I’ve been playing with the OMS Network Performance Monitor (NPM) today. Earlier today, I’ve released an OpsMgr MP that contains tasks to configure MMA agent for NPM. You can find the post here: http://blog.tyang.org/2016/08/22/opsmgr-agent-task-to-configure-oms-network-performance-monitor-agents/
The other thing I wanted to do is to create a Power BI dashboard for the data collected by OMS NPM solution. The data collected by NPM can be retrieved using OMS search query “Type=NetworkMonitoring”.
To begin my experiment, I created a Power BI schedule in OMS using above mentioned query and waited a while for the data to populate in Power BI
I then used 2 custom visuals from the Power BI Custom Visual Gallery:
- Force-Directed Graph
and I created an interactive report that displays the network topology based on the NPM data:
In this report, I’m using a built-in slicer (top left) visual to filter source computers and the timeline visual (bottom) to filter time windows. The main section (top right) consists of a Force-Directed Graph visual, which is used to draw the network topology diagram.
I can choose one or more source computers from the slicer, and choose a time window from the timeline visual located at the bottom.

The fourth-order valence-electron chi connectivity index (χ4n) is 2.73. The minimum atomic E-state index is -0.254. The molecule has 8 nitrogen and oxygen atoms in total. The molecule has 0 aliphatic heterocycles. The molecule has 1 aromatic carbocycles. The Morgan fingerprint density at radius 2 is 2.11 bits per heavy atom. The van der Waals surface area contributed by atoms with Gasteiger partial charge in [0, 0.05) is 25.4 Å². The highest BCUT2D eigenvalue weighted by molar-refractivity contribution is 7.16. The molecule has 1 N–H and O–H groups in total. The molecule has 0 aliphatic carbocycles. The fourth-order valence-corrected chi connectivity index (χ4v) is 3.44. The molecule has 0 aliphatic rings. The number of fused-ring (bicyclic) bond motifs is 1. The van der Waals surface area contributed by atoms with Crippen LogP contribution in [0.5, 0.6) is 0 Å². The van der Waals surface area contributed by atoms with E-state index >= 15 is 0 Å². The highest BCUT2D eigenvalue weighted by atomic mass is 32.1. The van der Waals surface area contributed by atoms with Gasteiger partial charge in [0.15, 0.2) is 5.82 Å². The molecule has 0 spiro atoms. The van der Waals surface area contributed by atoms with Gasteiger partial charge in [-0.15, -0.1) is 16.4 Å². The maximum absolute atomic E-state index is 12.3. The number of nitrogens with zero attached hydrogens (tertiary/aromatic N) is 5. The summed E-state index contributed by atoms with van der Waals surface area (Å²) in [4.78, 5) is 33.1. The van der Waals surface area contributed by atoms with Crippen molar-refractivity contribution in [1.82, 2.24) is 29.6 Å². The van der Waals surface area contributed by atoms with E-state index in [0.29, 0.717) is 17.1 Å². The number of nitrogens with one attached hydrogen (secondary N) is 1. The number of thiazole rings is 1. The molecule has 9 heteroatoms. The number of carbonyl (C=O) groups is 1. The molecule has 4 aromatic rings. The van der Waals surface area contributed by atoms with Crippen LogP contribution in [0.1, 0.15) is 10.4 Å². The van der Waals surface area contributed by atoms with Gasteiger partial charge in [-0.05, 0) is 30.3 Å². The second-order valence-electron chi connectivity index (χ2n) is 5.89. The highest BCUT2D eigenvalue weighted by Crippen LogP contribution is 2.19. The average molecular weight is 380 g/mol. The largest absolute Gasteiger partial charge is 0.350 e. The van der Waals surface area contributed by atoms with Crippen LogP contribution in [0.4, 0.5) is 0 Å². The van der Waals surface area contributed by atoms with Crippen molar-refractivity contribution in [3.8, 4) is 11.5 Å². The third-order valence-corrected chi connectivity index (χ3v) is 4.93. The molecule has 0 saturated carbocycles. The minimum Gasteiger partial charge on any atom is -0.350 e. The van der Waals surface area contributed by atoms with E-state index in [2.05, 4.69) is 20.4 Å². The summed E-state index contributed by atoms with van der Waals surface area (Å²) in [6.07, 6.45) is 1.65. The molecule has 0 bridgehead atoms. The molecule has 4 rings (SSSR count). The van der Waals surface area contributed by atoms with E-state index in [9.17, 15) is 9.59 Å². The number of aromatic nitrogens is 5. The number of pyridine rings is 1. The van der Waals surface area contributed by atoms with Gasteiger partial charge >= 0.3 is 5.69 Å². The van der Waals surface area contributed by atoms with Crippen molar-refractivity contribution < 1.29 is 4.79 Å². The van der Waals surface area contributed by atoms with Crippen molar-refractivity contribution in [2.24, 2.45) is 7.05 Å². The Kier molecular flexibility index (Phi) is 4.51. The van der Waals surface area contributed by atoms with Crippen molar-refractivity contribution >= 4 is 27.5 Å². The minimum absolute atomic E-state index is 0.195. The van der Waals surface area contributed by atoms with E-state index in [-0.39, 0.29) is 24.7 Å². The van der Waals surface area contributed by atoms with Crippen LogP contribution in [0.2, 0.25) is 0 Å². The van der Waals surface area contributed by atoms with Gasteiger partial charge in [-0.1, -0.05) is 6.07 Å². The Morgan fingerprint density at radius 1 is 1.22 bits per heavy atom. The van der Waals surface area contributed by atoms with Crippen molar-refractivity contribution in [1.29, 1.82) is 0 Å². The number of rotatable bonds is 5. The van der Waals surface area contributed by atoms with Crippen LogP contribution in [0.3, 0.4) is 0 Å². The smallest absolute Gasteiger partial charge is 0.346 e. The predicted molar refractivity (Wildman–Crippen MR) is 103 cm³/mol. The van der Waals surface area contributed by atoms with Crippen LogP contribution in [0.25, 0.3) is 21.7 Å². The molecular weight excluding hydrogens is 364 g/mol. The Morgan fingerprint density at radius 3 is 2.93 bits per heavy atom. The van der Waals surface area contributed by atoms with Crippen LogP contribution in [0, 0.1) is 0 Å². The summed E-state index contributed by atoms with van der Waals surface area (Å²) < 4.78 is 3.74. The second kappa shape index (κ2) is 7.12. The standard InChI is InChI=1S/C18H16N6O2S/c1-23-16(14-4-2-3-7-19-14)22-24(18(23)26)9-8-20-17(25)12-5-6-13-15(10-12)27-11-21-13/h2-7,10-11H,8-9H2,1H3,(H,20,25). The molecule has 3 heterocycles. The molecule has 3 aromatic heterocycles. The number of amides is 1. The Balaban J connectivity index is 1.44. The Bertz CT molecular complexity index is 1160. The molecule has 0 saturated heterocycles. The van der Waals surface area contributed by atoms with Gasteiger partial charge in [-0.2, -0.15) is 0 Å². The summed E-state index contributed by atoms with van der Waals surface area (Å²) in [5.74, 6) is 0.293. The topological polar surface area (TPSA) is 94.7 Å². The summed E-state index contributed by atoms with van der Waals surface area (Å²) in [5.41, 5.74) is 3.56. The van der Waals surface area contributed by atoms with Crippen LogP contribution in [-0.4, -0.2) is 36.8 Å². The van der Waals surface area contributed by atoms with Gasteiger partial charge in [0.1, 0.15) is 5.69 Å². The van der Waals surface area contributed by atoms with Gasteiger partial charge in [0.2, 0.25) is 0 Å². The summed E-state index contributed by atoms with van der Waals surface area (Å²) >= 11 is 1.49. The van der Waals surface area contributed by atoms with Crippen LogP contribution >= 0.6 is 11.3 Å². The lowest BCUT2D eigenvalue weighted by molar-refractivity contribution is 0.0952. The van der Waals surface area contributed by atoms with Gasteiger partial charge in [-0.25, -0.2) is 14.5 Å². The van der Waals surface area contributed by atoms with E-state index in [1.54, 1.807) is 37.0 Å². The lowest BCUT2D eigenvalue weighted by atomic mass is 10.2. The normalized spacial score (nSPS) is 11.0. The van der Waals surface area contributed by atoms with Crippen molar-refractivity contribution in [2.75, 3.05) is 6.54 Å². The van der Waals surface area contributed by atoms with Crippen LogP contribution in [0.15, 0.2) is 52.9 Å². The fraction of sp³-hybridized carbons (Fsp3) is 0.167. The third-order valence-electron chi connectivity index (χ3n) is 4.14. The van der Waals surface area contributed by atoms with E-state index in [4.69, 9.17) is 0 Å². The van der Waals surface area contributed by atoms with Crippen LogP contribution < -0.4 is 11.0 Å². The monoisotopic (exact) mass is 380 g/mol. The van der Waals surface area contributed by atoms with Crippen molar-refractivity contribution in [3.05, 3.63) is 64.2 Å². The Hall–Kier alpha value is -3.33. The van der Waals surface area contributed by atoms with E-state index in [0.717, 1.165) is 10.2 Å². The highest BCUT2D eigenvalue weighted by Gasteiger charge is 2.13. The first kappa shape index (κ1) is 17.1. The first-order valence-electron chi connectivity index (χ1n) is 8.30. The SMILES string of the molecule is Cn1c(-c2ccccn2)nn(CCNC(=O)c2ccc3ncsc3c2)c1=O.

On the network topology (Force-Directed Graph visual), the arrow represents the direction of the traffic, thickness represents the median network latency (thicker = higher latency), and the link colour represents the network loss health state determined by the OMS NPM solution (LossHealthState).
I will now explain the steps I’ve taken to create this Power BI report:
Create a blank report based on the OMS NPM dataset (that you’ve created from the OMS portal earlier).
Create a Page Level Filter based on the SubType Field, and only select “NetworkPath”.
- Add the Slicer visual to the top left and configure it as shown below:
- Add the Force-Directed Graph (ForceGraph) to the main section of the report (top right), and configure it as shown below:
- Source – SourceNetworkNodeInterface
- Target – DestinationNetworkNodeInterface
- Weight – Average of MedianLatency
- Link Type – LossHealthState
- Data labels – On
- Arrow – On
- Label – On
- Color – By Link Type
- Thickness – On
- Max name length – 15
- Size – change to a value that suits you the best
- Add a timeline visual to the bottom of the report, then drag the TimeGenerated Field from the dataset to the Time field:
As you can see, as long as you understand what each field means in the OMS data type that you are interested in, it’s really easy to create cool Power BI reports, as long as you are using appropriate visuals. This is all I have to share today, until next time, have fun in OMS and Power BI!